Whilst you have quoted 2 statutes you have failed to identify the definition of a parking place in relation to section 6 of the RTRA 1984? Using your argument there is still no current legislation to enforce drop kerbs since the TMA section 86 does not allow the issuing of PCNs for the 'offence' it merely makes it a contrtavention as if an order under section 6 RTRA which you maintain is not enforceable outside a 'parking place'.

However a parking place is somewhere a vehicle is permitted to wait which is not the same as a designated parking place or an off-street parking place. All parking places are subject to any restrictions as stated in the order that covers them, ie in a parking place for permit holders only permit holders may wait. The parking place adjacent to a drop kerb has the conditions as stated in the LLA 2003/TMA2004 applied to it as if it were created under an order created by sect 6 RTRA 1984.

To simplify matters lets pretend the TMA didn't exist and you had a drop kerb that was getting blocked. The Council would have to make an order under sect 6 that stated only you could park outside your house in the parking place adj to your drive and errect signage to say so. Fortunately the need for both signage and an individual order is removed by current legislaton.

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Im just chipping in here!,heres a story.....two years ago I owned a flat it had a separate garage round the corner,in a block,access to it via the public highway,anyway,I owned the garage and the area in front of the garage,lets say a cars length so I used to park the car on the area in front of the garage,my land,as I had a motorcycle as well,i used to park that in the garage,I could easy squeeze the bike past the car and get in and out the garage,all was ok in the world for me!!,the neighbour who lived at the corner of the garage decided to take his fence down and put a gate up then hes telling me I cant park in front of my garage,on my land as he now needs the access!!!Obviously he didnt get it,Im just pointing out even if someone has an access/drive etc it doesnt mean its legal!!!!!!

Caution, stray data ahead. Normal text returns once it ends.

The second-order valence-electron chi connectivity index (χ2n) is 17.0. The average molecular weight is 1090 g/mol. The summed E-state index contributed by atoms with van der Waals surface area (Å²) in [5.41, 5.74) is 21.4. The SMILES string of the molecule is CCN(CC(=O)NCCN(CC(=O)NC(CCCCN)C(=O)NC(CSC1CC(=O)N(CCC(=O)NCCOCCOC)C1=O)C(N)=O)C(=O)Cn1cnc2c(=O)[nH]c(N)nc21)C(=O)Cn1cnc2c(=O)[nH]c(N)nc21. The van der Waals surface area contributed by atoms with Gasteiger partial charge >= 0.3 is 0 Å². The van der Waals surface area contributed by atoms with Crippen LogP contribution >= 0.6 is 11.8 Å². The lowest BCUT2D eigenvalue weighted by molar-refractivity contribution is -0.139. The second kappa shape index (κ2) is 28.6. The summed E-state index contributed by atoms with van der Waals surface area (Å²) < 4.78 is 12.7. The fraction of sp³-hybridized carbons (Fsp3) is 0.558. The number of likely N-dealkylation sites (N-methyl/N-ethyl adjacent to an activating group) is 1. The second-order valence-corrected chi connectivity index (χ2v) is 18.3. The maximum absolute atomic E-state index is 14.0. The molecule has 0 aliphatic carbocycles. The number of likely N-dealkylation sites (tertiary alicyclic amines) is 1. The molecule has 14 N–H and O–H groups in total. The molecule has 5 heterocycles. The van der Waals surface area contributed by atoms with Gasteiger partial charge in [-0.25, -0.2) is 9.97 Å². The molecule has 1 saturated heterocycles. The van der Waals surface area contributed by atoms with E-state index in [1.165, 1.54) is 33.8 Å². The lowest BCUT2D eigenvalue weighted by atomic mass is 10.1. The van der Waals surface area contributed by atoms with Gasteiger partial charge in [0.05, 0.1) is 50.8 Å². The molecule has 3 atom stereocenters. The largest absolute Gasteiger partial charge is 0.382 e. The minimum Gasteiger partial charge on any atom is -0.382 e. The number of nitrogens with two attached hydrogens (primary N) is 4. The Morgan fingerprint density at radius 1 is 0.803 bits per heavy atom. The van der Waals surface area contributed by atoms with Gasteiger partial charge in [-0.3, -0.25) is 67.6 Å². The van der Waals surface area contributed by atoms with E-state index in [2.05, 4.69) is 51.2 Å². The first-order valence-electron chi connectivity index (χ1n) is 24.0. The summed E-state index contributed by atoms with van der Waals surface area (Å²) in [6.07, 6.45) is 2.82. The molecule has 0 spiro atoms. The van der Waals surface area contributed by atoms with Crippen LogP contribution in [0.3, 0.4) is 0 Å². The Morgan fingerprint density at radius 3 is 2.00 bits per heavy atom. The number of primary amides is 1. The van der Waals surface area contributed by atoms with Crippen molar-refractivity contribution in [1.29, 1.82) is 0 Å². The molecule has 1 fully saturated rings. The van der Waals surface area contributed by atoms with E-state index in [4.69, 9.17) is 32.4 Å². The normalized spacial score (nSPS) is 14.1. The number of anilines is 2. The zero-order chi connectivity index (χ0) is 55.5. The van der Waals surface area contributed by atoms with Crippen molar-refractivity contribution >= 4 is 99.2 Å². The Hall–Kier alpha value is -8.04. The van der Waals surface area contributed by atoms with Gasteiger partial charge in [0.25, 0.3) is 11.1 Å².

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Thank god for the new legislation so I and others no longer have to keep having this debate with you. It's been fun though and painful lol!

 

By the way, I have another argument prepared in readiness for the new legislation in regard to dropped footway cases that you will enjoy knocking just as much.